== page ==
Using this Search Engine helps the Bay Weekly raise money so bookmark this page & get googling!

Search bayweekly.com
Search Goggle

 
Volume 14, Issue 48 ~ November 30 - December 6, 2006

Got an Environmental Question? Send it to: EARTH TALK, c/o E/The Environmental Magazine, P.O. Box 5098, Westport, CT 06881. Or submit your question at: www.emagazine.com. Or e-mail us at: earthtalk@emagazine.com.

From the Editors of E/The Environmental Magazine


Gang Up on Global Warming

In a world of six billion, individual actions do matter

What can I do, as just one individual, to help curb global warming?

—Karen Cross, via e-mail

Most of our own direct contributions to global warming pertain to the modes of travel we choose. For starters, air travel burns more fossil fuels per person than any other form of transport. So if you can opt for other forms of long-distance travel, you can reduce your contribution of greenhouse gases significantly — provided, of course, that at least a planeload of others are doing the same.

The other main offender in the transportation arena is the private automobile. Driving less frequently, carpooling and using public transport can take a big bite out of the greenhouse gases and pollution you are personally responsible for. Also, think about all those short car trips you take where a brisk walk or bicycle ride might do the trick and provide some needed exercise in the process.

When driving is a necessity, though, always make sure your vehicle is properly tuned and that the tires are properly inflated, so as to conserve fuel. If you are contemplating the purchase of a new car, consider one of the gas-sipping hybrids, which often come with tax incentives.

At home, you can fight global warming by buying energy-efficient appliances and keeping older ones serviced. And simply minimizing heating and cooling in the home can reduce your individual contribution to climate change while also lowering monthly bills. In cold weather, dress warmly and sleep with warm blankets; in warm weather, dress lightly and open the windows to create drafts; when you go out, turn heat and air conditioning down or off.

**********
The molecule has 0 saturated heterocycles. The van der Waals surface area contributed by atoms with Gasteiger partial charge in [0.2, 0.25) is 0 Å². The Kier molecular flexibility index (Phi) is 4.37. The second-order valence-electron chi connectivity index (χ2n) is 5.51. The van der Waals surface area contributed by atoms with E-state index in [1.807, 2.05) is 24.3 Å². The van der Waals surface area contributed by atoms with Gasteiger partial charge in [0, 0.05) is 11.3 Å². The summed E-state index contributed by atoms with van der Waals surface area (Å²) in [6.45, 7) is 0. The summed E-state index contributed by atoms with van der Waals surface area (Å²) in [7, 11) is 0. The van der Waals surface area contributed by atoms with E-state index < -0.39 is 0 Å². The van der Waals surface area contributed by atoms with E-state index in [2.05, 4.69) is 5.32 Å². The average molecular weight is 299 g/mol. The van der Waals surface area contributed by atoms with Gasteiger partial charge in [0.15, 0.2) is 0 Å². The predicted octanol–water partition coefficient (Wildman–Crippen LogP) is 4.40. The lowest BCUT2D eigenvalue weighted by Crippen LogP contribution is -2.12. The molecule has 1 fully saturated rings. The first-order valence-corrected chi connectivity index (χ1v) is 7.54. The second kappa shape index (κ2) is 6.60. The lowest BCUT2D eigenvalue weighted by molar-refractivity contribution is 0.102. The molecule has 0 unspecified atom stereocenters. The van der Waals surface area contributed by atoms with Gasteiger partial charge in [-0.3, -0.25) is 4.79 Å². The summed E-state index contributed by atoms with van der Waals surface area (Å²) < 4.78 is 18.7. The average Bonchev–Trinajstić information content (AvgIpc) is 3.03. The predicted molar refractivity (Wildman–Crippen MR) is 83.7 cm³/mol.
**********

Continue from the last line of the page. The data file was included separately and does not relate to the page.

Insulating and weather-stripping your house is another great way to reduce energy use. If your utility offers check-off options for renewable power sources like wind or solar, opt for them, even if it costs a buck or two — a small price to pay for a healthy planet.

You can also plant trees. Over their lifetimes, they’ll remove tons of carbon dioxide that would otherwise contribute to global warming.

Cutting back or eliminating meat and dairy from your diet is another great way to fight climate change while also keeping healthy. Cows used for meat and milk are continuously fed in order to maximize their productivity, and as a result they continually emit methane as they digest. According to Noam Mohr of the non-profit EarthSave, methane gas is 21 times more powerful a greenhouse gas than the carbon dioxide coming out of our tailpipes. Also, switching from supermarket-based, energy-intensive processed foods that must be shipped long distances to food grown locally can reduce one’s greenhouse gas contribution even more than by switching from a gas-powered mid-size car to a hybrid.

Climate-related websites, including CarbonFootprint.com and TerraPass.com, offer free online carbon footprint calculators to calculate how your actions contribute to global warming. SafeClimate.net helps businesses of all sizes take action on climate change.

 

For more information:

• EarthSave: www.earthsave.org/globalwarming.htm.

• Carbon Footprint: www.carbonfootprint.com.

• TerraPass: www.terrapass.com.

• SafeClimate.net: www.safeclimate.net.

Got an environmental question? Send it to: EarthTalk, c/o E/The Environmental Magazine, P.O. Box 5098, Westport, CT 06881; submit it at www.emagazine.com/earthtalk/thisweek: or e-mail earthtalk@emagazine.com. Read past columns at: www.emagazine.com/earthtalk/archives.php.

© COPYRIGHT 2004 by New Bay Enterprises, Inc. All rights reserved.